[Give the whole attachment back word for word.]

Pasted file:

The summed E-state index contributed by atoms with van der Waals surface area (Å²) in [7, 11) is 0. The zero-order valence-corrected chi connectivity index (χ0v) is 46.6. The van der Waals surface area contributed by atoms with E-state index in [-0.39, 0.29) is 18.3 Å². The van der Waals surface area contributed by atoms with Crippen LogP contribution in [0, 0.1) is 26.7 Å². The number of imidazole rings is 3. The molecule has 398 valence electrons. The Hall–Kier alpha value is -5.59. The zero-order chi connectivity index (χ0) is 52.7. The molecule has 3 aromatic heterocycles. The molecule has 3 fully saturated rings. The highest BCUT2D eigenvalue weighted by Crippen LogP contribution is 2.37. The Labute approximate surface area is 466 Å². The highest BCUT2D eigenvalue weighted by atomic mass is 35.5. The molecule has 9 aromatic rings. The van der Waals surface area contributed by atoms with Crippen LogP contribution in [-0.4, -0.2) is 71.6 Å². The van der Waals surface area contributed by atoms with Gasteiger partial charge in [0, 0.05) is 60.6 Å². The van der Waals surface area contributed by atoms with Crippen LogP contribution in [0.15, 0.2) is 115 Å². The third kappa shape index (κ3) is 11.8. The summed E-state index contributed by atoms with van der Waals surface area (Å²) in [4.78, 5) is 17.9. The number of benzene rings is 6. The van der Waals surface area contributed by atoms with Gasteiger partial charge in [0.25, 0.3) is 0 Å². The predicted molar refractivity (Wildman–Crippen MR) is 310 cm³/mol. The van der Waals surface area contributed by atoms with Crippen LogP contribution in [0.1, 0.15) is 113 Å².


The summed E-state index contributed by atoms with van der Waals surface area (Å²) in [7, 11) is 0. The zero-order valence-corrected chi connectivity index (χ0v) is 46.6. The van der Waals surface area contributed by atoms with E-state index in [-0.39, 0.29) is 18.3 Å². The van der Waals surface area contributed by atoms with Crippen LogP contribution in [0, 0.1) is 26.7 Å². The number of imidazole rings is 3. The molecule has 398 valence electrons. The Hall–Kier alpha value is -5.59. The zero-order chi connectivity index (χ0) is 52.7. The molecule has 3 aromatic heterocycles. The molecule has 3 fully saturated rings. The highest BCUT2D eigenvalue weighted by Crippen LogP contribution is 2.37. The Labute approximate surface area is 466 Å². The highest BCUT2D eigenvalue weighted by atomic mass is 35.5. The molecule has 9 aromatic rings. The van der Waals surface area contributed by atoms with Crippen LogP contribution in [-0.4, -0.2) is 71.6 Å². The van der Waals surface area contributed by atoms with Gasteiger partial charge in [0, 0.05) is 60.6 Å². The van der Waals surface area contributed by atoms with Crippen LogP contribution in [0.15, 0.2) is 115 Å². The third kappa shape index (κ3) is 11.8. The summed E-state index contributed by atoms with van der Waals surface area (Å²) in [4.78, 5) is 17.9. The number of benzene rings is 6. The van der Waals surface area contributed by atoms with Gasteiger partial charge in [0.25, 0.3) is 0 Å². The predicted molar refractivity (Wildman–Crippen MR) is 310 cm³/mol. The van der Waals surface area contributed by atoms with Crippen LogP contribution in [0.1, 0.15) is 113 Å².